Under the leadership of Hawaii Gas President Alicia Moy, Hawaii’s only gas utility has taken a diligent, measured approach to working with key stakeholders and obtaining market demand and supply information to create a scalable LNG plan to meet the needs of its customers and possibly help Hawaii transition to a 100 percent renewable energy future. We asked Ms. Moy to talk with us about the company and its plans.
How does Hawaii Gas contribute to the advancement of the economic, social and environmental aspects of sustainable development?
Hawaii is our home, and we care about the economic, social and environmental well-being of our state. Our vision is to improve Hawaii’s quality of life as the premier provider of gas and other clean energy solutions. We believe that development should be conducted in a responsible, sustainable and collaborative manner that takes into account the views of stakeholders and the community.
As the state’s only regulated gas utility, we provide residential and commercial customers with clean, affordable and reliable gas energy. We have been serving Hawaii since 1904, and our principal products are clean burning gaseous fuels, including synthetic natural gas (SNG) and propane, which have historically been byproducts of the on-island refineries. In addition, we continue to explore opportunities to develop renewable natural gas (RNG) derived from biogas. We are also seeking to import additional quantities of liquefied natural gas (LNG) for our customers, Hawaii’s ground and marine transportation needs, as well as potentially for power generation as a temporary transitional fuel.
As the state’s only regulated gas utility, we provide residential and commercial customers with clean, affordable and reliable gas energy.
We are committed to our state’s clean energy future and to lowering energy costs. Hawaii imports 90 percent of its energy, and we pay the highest electricity prices in the nation, approximately three times the national average. There is no question that our island communities need relief from the high cost of energy.
We believe that natural gas can play a vital role in Hawaii’s energy transformation. It can potentially serve as a temporary bridge fuel while our state transitions from oil to renewable energy for power generation. Natural gas is the cleanest of all fossil fuels, producing 50 percent less carbon dioxide emissions than coal and 30 percent less emissions than oil. It is also less expensive than oil. Furthermore, the direct use of gas energy in appliances is three times more efficient than electricity derived from fossil fuels, which saves energy and dollars. Natural gas is versatile and can be used for cooking, water heating, clothes drying, cooling and outdoor lighting in exactly the same way that our customers use gas today.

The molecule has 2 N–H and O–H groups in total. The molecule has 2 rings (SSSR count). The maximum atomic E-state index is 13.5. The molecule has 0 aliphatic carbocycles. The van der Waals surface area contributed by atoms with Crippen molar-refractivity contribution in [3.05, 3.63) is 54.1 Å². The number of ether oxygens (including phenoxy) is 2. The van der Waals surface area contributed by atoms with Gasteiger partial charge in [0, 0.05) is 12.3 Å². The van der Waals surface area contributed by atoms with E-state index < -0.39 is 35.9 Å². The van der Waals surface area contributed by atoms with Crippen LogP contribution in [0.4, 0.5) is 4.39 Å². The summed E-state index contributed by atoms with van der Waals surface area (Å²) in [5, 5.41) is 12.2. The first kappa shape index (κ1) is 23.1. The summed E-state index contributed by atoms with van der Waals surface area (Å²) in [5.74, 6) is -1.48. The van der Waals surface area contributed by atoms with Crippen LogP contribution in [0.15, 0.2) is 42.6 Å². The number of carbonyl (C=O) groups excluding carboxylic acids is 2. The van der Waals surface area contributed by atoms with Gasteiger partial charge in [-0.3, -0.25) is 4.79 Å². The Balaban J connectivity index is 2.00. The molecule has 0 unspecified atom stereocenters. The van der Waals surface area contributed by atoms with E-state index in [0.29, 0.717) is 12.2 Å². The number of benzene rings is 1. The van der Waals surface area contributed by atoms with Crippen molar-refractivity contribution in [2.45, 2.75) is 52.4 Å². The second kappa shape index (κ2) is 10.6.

The use of gas energy reduces costs for families and businesses, giving them more spending power to invest in what matters most; increases sustainability and quality of life; and, when compared to oil, reduces carbon emissions, which is better for the environment.
What is Hawaii Gas’ proposed LNG Plan?
Our State has set a bold vision of 100 percent renewable power generation by 2045, which we strongly support. We believe that natural gas, which is cleaner and cheaper than oil, can potentially serve as a temporary bridge fuel to accelerate renewable energy penetration and help Hawaii achieve its 100 percent goal faster, while providing immediate relief from the high cost of energy. It can also diversify Hawaii’s fuel supplies and increase reliability and energy security. Our proposed LNG plan is scalable and can work at different volume levels. It has been purposefully designed to ramp down to allow faster penetration of renewables into the market.
Hawaii Gas began exploring the possibility of bringing in LNG five years ago to diversify our fuel supply, given the uncertainty of the long-term viability of the local refineries, which supply the feedstock for our synthetic natural gas (SNG) operations. Natural gas is interchangeable with SNG. Since last April, we have been importing LNG in limited quantities via ISO containers as a backup fuel for SNG.
Our State has set a bold vision of 100 percent renewable power generation by 2045, which we strongly support.
Our estimates indicate that we would need approximately 300,000 metric tonnes per annum (MTPA) of LNG to supply our SNG utility customers on Oahu as well as interested independent power producers. If the use of LNG were to be expanded to include all statewide power generation as a bridge fuel, the volumes needed would be approximately 1 million MTPA initially, but would decline over time as renewable power generation increases. A minimal amount of new infrastructure would be required to implement this program, which would have very little impact on pricing.